Seroprevalence, incomplete data in the wake of the Omicron wave

More than half of Americans have some antibodies from a recent coronavirus infection, according to a new CDC report. The study was published Tuesday in the CDC’s Morbidity and Mortality Weekly Report (MMWR), accompanied by a press conference and other fanfare. To me, this report (and its publicity) reflects the CDC’s current lack of urgency around addressing the pandemic and its continued impacts.

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The CDC’s isolation guidance is not based on data

Remember how, in December, the CDC changed its recommendations for people who’d tested positive for COVID-19 to isolating for only five days instead of ten? And a bunch of experts were like, “Wait a second, I’m not sure if that’s sound science?” Well, studies since this guidance was changed have shown that, actually, a lot of people with COVID-19 are still contagious after five days. Yet the CDC has not revised its guidance at all.

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States treating COVID-19 as “endemic” is leading to shifts in data collection and reporting

Some states are making major shifts in the ways they collect and report COVID-19 data. State public health departments are essentially moving to monitor COVID-19 more like the way they monitor the flu: as a disease that can pose a serious public health threat and deserves some attention, but does not entirely dictate how people live their lives.

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FAQ: A refresher on test positivity rates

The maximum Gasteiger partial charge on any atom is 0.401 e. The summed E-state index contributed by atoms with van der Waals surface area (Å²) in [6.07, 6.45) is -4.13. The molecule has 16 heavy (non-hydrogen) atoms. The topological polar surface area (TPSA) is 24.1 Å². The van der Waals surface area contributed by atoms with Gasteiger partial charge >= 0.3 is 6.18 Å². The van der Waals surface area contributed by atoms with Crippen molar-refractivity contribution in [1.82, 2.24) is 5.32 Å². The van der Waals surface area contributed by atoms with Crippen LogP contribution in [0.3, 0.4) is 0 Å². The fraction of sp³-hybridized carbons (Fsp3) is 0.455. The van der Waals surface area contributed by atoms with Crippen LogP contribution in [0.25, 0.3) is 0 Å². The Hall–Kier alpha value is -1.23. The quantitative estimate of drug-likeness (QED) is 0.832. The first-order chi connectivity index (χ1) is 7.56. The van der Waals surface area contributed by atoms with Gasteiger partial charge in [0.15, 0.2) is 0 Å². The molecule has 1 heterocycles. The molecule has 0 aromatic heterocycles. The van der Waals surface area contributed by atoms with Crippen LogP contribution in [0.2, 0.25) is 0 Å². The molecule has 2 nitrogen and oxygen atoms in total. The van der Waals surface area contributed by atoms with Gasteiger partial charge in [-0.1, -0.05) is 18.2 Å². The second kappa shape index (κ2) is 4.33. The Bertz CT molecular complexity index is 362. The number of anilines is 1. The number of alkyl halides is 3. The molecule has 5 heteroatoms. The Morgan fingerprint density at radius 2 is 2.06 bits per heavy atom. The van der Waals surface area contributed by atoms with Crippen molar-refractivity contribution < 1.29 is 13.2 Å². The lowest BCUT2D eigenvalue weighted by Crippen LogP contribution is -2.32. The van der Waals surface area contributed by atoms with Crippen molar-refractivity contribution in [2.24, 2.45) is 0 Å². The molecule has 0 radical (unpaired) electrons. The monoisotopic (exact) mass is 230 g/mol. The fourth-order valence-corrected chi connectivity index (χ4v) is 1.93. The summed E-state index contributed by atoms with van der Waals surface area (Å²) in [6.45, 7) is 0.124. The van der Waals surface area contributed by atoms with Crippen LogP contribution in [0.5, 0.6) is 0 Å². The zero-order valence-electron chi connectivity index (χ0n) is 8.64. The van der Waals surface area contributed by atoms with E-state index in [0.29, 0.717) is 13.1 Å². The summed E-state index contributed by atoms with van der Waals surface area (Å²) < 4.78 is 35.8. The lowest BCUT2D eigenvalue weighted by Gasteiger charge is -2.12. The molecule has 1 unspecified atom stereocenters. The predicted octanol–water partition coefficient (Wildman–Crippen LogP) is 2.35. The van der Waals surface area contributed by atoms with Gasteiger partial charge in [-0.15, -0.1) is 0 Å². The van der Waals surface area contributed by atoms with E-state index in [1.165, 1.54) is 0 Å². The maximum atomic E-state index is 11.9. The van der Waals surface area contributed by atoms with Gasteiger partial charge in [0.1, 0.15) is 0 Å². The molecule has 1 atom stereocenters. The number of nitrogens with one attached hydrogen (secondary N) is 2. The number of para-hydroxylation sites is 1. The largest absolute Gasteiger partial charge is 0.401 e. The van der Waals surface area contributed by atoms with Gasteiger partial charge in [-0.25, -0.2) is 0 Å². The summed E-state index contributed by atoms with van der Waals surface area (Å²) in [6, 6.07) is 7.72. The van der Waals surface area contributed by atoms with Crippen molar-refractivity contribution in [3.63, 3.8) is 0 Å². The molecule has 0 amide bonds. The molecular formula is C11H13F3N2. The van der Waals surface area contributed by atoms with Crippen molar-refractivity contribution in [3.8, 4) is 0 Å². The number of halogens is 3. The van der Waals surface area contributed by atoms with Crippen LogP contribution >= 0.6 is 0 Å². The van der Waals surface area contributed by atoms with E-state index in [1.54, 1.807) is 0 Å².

I’ve recently been getting a lot of questions about test positivity rates, both from COVID-19 Data Dispatch readers and from friends outside this project, which reminded me of just how confusing this pandemic metric can be. So, here’s a brief FAQ post about test positivity.

Read More early rollout raises equity concerns; where’s the data?

This week, the U.S. government unveiled a new website where Americans can get free at-home COVID-19 tests. Within hours of this site going live, public health experts were already raising equity concerns about the free test distribution program. To address these concerns, the federal government should release data on where the free tests go—including breakdowns by state, county, ZIP code, race and ethnicity, the tests’ delivery dates, and more.

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FAQ: Testing and isolation in the time of Omicron

As Omicron spreads rapidly through the U.S., this variant is driving record case numbers—and record demand for testing, including both PCR and rapid at-home tests. In other words, it feels harder than ever to get tested for COVID-19, largely because more people currently need a test due to recent exposure to the virus than at any other time during the pandemic.

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